I know that identical tires whether on a F150 or a F350 have the same wet friction so doesn't make a difference. I have no idea why people think a F350 can stop a 16,000lb trailer any better than a F150 can stop a 8000lb trailer if the trailer brakes fail.

Both trucks are tested to be sure they can stop their rated loads if the trailer brakes fail.
Does the F-150 and F-350 have rear drums or pads?
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Old 01-13-2021, 10:20 AM   #90
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Does the F-150 and F-350 have rear drums or pads?
Both have disc brakes on all four corners
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Old 01-13-2021, 12:03 PM   #91
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Originally Posted by bikendan View Post
Once again, if you've read previous posts, you need to look at what your truck's payload capacity is. With a GVWR of only 6800lbs, I worry that it's going to low. My 2014 3.5 Ecoboost SCREW has a GVWR of 7650lbs and my payload is only 1828lbs.
Concur, read the yellow sticker.
Dan, is your truck last year steel body or first year aluminum body with a lot of options? My 2019 GVWR is 7000# with a payload of 1990#.
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Old 01-13-2021, 12:19 PM   #92
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Originally Posted by Jcape View Post
The only F-150 that I would use is a truck with 3.5 ecoboost with max payload and max trailer tow. A 5.0 doesn't have the power even if you had a 373:1 rear axle and max tow. The Ford brochure only says 9000 lbs trailer, not enough, the truck I had has a 12,500 lb tow.
2019 F150 5.0 10,900# with HDPP.
2021 F150 5.0 13,000# with HDPP, 12,900 without HDPP but with 3.73.
2021 now has Max Tow available with 3.5EB AND 5.0.
2021 5.0 does have the same HP as the 3.5EB but 18% less torque. Previously the 3.5EB had less HP.
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Old 01-13-2021, 12:25 PM   #93
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Originally Posted by Rick J View Post
Absolutely not. As I Posted you will overload the rear axle. My 2014 with HDPP is only 90 lbs under GRAW with 600 lbs tongue weight. Hundreds of lbs are transferred to the rear axle because the rear axle acts like a teeter totter.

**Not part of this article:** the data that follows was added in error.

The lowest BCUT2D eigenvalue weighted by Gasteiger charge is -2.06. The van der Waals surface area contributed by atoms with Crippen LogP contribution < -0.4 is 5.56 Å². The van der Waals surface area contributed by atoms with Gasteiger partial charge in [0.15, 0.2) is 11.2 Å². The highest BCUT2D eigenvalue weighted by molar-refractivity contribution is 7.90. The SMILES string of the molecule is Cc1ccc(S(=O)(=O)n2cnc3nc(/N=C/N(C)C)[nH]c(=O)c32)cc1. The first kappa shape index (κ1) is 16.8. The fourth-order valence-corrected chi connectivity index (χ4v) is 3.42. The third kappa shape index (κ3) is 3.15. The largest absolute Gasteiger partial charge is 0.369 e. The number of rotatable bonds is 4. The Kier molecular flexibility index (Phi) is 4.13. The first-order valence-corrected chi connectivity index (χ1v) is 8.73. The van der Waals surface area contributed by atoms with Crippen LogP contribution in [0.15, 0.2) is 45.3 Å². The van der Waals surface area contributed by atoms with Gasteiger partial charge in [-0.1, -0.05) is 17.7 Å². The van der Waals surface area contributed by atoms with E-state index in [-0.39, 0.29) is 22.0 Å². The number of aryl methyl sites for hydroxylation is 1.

Wow! How in the hell can you have an HDPP axle near itís limits with a 600# tongue weight? Are you camping with a load of lead (or gold) in the truck bed?
At 500+ a WDH is required that would lever a couple hundred pound forward off the rear and a little to the TT axles.
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Old 01-13-2021, 12:29 PM   #94
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[QUOTE=Boomerweps;2479729]Wow! How in the hell can you have an HDPP axle near itís limits with a 600# tongue weight? Are you camping with a load of lead (or gold) in the truck bed?
At 500+ a WDH is required that would lever a couple hundred pound forward off the rear and a little to the TT axles.[/QUOTE

Ford shows an HDPP with a rear axle rating of 4800 lbs
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Old 01-13-2021, 12:32 PM   #95
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Originally Posted by Rick J View Post
The 3.5 EcoBoost out tows and out powers every V8 in the half ton bracket. But that trailer is too heavy for any half ton. The GRAW will be exceeded way before payload capacity because of the weight transferred from the steer axle to the drive axle.
Ahhh...what?
The WDH required at that level levers weight to the front axle and to a minor amount aft to the TT axles.

The OPís original TT would flat out exceed the hitch capacity tongue weight and likely the truck payload and rear GAWR.
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Old 01-13-2021, 12:41 PM   #96
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[QUOTE=Mike134;2479734]
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Originally Posted by Boomerweps View Post
Wow! How in the hell can you have an HDPP axle near it’s limits with a 600# tongue weight? Are you camping with a load of lead (or gold) in the truck bed?
At 500+ a WDH is required that would lever a couple hundred pound forward off the rear and a little to the TT axles.[/QUOTE

Ford shows an HDPP with a rear axle rating of 4800 lbs
OK. My rear GAWR is 3800#, 7000 GVWR, 3.55 gears, no Max Tow or HDPP.
My last tow tongue weight, first time hauling a full load of water, was 695# per Haulgauge and towed well.

I fail to understand how you used up all that payload capacity. Got to be camping heavy. I think you have the steel body but that can’t be all that difference.
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Old 01-13-2021, 05:34 PM   #97
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Concur, read the yellow sticker.
Dan, is your truck last year steel body or first year aluminum body with a lot of options? My 2019 GVWR is 7000# with a payload of 1990#.
I believe it was the last steel year. It's an XLT with the Max Tow package, which included the 3.73 rear end.
Not many options because I don't care for many of them
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Old 01-15-2021, 03:38 PM   #98
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There are two Generations of the 3.5 EcoBoost. Gen II started in 2017, IIRC.

Then the 10 speed transmission started shortly after.

The usable power difference between a Gen I and Gen II with the 10 speed trans is astonishing.